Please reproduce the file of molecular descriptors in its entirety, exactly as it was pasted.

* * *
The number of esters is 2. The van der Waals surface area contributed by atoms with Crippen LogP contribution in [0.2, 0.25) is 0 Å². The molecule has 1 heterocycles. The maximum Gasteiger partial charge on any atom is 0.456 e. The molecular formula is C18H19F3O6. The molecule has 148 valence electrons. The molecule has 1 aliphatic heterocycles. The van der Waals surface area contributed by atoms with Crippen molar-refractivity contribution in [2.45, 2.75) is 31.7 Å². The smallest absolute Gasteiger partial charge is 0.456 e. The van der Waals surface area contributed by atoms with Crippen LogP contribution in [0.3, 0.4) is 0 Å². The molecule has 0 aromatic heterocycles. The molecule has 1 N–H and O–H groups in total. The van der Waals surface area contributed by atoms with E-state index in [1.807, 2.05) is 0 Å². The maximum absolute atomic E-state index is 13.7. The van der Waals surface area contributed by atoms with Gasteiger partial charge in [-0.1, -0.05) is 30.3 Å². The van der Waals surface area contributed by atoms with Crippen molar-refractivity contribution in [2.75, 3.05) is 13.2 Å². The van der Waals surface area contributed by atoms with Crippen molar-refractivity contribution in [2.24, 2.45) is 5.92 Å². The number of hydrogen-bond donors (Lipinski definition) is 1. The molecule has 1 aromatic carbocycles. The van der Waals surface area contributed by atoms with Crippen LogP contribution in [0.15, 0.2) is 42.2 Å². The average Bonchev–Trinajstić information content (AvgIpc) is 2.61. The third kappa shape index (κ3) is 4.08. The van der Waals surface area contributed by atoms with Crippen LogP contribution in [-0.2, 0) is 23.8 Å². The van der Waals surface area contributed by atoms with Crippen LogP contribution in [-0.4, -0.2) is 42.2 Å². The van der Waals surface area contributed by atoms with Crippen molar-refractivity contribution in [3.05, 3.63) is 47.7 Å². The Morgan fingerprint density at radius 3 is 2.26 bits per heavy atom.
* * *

The number of esters is 2. The van der Waals surface area contributed by atoms with Crippen LogP contribution in [0.2, 0.25) is 0 Å². The molecule has 1 heterocycles. The maximum Gasteiger partial charge on any atom is 0.456 e. The molecular formula is C18H19F3O6. The molecule has 148 valence electrons. The molecule has 1 aliphatic heterocycles. The van der Waals surface area contributed by atoms with Crippen molar-refractivity contribution in [2.45, 2.75) is 31.7 Å². The smallest absolute Gasteiger partial charge is 0.456 e. The van der Waals surface area contributed by atoms with Crippen LogP contribution in [0.3, 0.4) is 0 Å². The molecule has 0 aromatic heterocycles. The molecule has 1 N–H and O–H groups in total. The van der Waals surface area contributed by atoms with E-state index in [1.807, 2.05) is 0 Å². The maximum absolute atomic E-state index is 13.7. The van der Waals surface area contributed by atoms with Gasteiger partial charge in [-0.1, -0.05) is 30.3 Å². The van der Waals surface area contributed by atoms with Crippen molar-refractivity contribution in [2.75, 3.05) is 13.2 Å². The van der Waals surface area contributed by atoms with Crippen molar-refractivity contribution in [2.24, 2.45) is 5.92 Å². The number of hydrogen-bond donors (Lipinski definition) is 1. The molecule has 1 aromatic carbocycles. The van der Waals surface area contributed by atoms with Crippen LogP contribution in [0.15, 0.2) is 42.2 Å². The average Bonchev–Trinajstić information content (AvgIpc) is 2.61. The third kappa shape index (κ3) is 4.08. The van der Waals surface area contributed by atoms with Crippen LogP contribution in [-0.2, 0) is 23.8 Å². The van der Waals surface area contributed by atoms with Crippen LogP contribution in [-0.4, -0.2) is 42.2 Å². The van der Waals surface area contributed by atoms with Crippen molar-refractivity contribution in [3.05, 3.63) is 47.7 Å². The Morgan fingerprint density at radius 3 is 2.26 bits per heavy atom.